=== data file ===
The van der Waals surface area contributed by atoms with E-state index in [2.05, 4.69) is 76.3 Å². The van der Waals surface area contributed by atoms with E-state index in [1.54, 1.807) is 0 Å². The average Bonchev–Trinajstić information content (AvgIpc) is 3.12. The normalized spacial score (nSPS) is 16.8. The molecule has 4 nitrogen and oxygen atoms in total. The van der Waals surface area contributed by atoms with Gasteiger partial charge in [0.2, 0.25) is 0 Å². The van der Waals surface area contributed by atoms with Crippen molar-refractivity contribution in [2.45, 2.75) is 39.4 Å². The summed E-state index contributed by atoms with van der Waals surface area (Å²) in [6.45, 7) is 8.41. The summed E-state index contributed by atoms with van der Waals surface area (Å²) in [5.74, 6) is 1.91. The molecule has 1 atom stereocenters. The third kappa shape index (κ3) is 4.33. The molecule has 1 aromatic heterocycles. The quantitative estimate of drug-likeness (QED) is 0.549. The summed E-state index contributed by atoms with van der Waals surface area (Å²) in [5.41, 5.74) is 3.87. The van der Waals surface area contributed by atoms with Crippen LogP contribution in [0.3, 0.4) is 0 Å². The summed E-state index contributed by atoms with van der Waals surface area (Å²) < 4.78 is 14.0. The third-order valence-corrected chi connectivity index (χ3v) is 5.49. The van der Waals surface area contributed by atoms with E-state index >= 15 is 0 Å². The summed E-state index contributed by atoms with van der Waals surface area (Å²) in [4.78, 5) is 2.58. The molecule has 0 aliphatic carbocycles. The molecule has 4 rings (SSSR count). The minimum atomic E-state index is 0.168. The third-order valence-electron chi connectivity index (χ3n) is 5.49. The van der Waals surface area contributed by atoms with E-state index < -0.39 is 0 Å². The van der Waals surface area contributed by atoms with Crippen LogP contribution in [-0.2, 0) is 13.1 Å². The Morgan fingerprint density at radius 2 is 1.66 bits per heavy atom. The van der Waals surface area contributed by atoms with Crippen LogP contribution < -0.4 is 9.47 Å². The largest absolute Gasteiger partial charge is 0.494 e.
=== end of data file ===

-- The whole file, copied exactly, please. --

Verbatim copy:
The van der Waals surface area contributed by atoms with E-state index in [2.05, 4.69) is 76.3 Å². The van der Waals surface area contributed by atoms with E-state index in [1.54, 1.807) is 0 Å². The average Bonchev–Trinajstić information content (AvgIpc) is 3.12. The normalized spacial score (nSPS) is 16.8. The molecule has 4 nitrogen and oxygen atoms in total. The van der Waals surface area contributed by atoms with Gasteiger partial charge in [0.2, 0.25) is 0 Å². The van der Waals surface area contributed by atoms with Crippen molar-refractivity contribution in [2.45, 2.75) is 39.4 Å². The summed E-state index contributed by atoms with van der Waals surface area (Å²) in [6.45, 7) is 8.41. The summed E-state index contributed by atoms with van der Waals surface area (Å²) in [5.74, 6) is 1.91. The molecule has 1 atom stereocenters. The third kappa shape index (κ3) is 4.33. The molecule has 1 aromatic heterocycles. The quantitative estimate of drug-likeness (QED) is 0.549. The summed E-state index contributed by atoms with van der Waals surface area (Å²) in [5.41, 5.74) is 3.87. The van der Waals surface area contributed by atoms with Crippen LogP contribution in [0.3, 0.4) is 0 Å². The summed E-state index contributed by atoms with van der Waals surface area (Å²) < 4.78 is 14.0. The third-order valence-corrected chi connectivity index (χ3v) is 5.49. The van der Waals surface area contributed by atoms with E-state index >= 15 is 0 Å². The summed E-state index contributed by atoms with van der Waals surface area (Å²) in [4.78, 5) is 2.58. The molecule has 0 aliphatic carbocycles. The molecule has 4 rings (SSSR count). The minimum atomic E-state index is 0.168. The third-order valence-electron chi connectivity index (χ3n) is 5.49. The van der Waals surface area contributed by atoms with E-state index < -0.39 is 0 Å². The van der Waals surface area contributed by atoms with Crippen LogP contribution in [-0.2, 0) is 13.1 Å². The Morgan fingerprint density at radius 2 is 1.66 bits per heavy atom. The van der Waals surface area contributed by atoms with Crippen LogP contribution < -0.4 is 9.47 Å². The largest absolute Gasteiger partial charge is 0.494 e.